The appetite for discussing stocks and markets ahead of today’s opening bell is substantially curbed by news reports that Las Vegas’ Mandalay Bay was struck by the worst mass shooting in U.S. history. In what was clearly an act of terror, at least 50 people attending were murdered and as many as 400 are currently recovering from their bullet wounds from the attacker’s automatic rifle.
At an open-air concert performed by country music star Jason Aldean (who was not one of those injured), the attacker fired into the large crowd from the 32nd floor of the Mandalay Bay Casino, which is owned by MGM Resorts (MGM - Free Report) , randomly hitting attendees of the Route 91 Harvest Country Music Festival. According to reports, a SWAT team blew open the locked door to the room where the muzzle flashes had appeared out the window, and the suspect, nearby Mesquite, NV resident 64-year-old Stephen Paddock, was shot dead, putting an end to the onslaught. His female companion is reportedly in custody now.
Of course, there are always plenty of questions following senseless tragedies such as these. Currently, police believe the suspect had no direct ties to any domestic militia groups. Further investigations, including those tracking the hotel lobby where the suspect likely checked into the hotel without his weaponry having been detected, are expected to follow in the coming days. We extend our deepest sympathies to those victims and their families of this horrid incident, which is called the worst attack on U.S. soil since the morning of September 11, 2001.
Over the weekend, 800 protestors were injured after attacks by riot police in Catalonia — a northeastern region in Spain, home to well-known destinations like the city of Barcelona — following a resounding “Yes” vote there for Catalonia to declare its independence from Spain. Those having led the independence campaign have stated they will appeal to the European Union (EU) to investigate human rights violations on behalf of the Spanish state.
According to reports, 90% of Catalonians — known as the Catalan locally — voted to separate the region from Spain, and demonstrations in the streets afterward resulted in truncheons and rubber bullets striking unarmed citizens. Some reports of activists provoking police have also been reported, but many more state that it was Spanish government forces who were the aggressors in this incident.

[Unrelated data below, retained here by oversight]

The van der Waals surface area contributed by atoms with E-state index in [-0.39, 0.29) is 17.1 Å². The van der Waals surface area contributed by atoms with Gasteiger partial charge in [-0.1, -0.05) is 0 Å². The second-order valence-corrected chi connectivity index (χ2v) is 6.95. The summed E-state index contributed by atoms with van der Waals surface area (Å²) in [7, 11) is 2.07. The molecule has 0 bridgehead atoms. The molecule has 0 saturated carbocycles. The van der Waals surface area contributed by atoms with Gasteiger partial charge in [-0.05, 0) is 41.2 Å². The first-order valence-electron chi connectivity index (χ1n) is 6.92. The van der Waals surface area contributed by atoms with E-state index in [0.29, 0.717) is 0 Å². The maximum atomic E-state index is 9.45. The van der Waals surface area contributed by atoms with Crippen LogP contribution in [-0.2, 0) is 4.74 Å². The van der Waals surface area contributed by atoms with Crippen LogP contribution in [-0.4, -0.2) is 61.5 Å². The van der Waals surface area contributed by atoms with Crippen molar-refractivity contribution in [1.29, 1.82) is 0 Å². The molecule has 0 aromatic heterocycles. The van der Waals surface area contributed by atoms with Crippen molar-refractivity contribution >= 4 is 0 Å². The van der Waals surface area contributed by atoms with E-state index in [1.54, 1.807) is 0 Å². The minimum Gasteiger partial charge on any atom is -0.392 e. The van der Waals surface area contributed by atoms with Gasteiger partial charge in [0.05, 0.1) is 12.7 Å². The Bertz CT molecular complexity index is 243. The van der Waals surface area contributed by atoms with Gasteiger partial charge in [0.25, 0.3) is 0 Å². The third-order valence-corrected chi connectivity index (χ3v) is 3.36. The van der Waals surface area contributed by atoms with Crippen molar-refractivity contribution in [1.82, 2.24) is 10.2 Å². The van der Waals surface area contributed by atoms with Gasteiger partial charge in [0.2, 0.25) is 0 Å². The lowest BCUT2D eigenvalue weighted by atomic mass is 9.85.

We will have the rest of this week to discuss an upcoming tax plan first announced by President Trump and cabinet officials like Steve Mnuchin, as well as expectations for Q3 earnings season, which opens the spigots of information mid-next-week. But for today, we use this space to mourn the victims of these two tragic events, which already look to have numbered more than 1000 overall.
As far as what we might expect as fallout from these events, we may argue that the Catalonian attack may have more repercussions. It’s unlikely that the U.S. will make any changes toward gun ownership as a result of this mass killing, and the suspect, being a local Caucasian man, does not look at this time to be inviting suspicions that the attack was in any way ISIS or al-Qaida oriented. But should the EU penalize the already economically-troubled Spain on human rights grounds in the coming weeks or months, perhaps this could add to concerns regarding the viability of the Eurozone in a way not seen since a year ago last summer, when Great Britain voted to exit the EU (“Brexit”).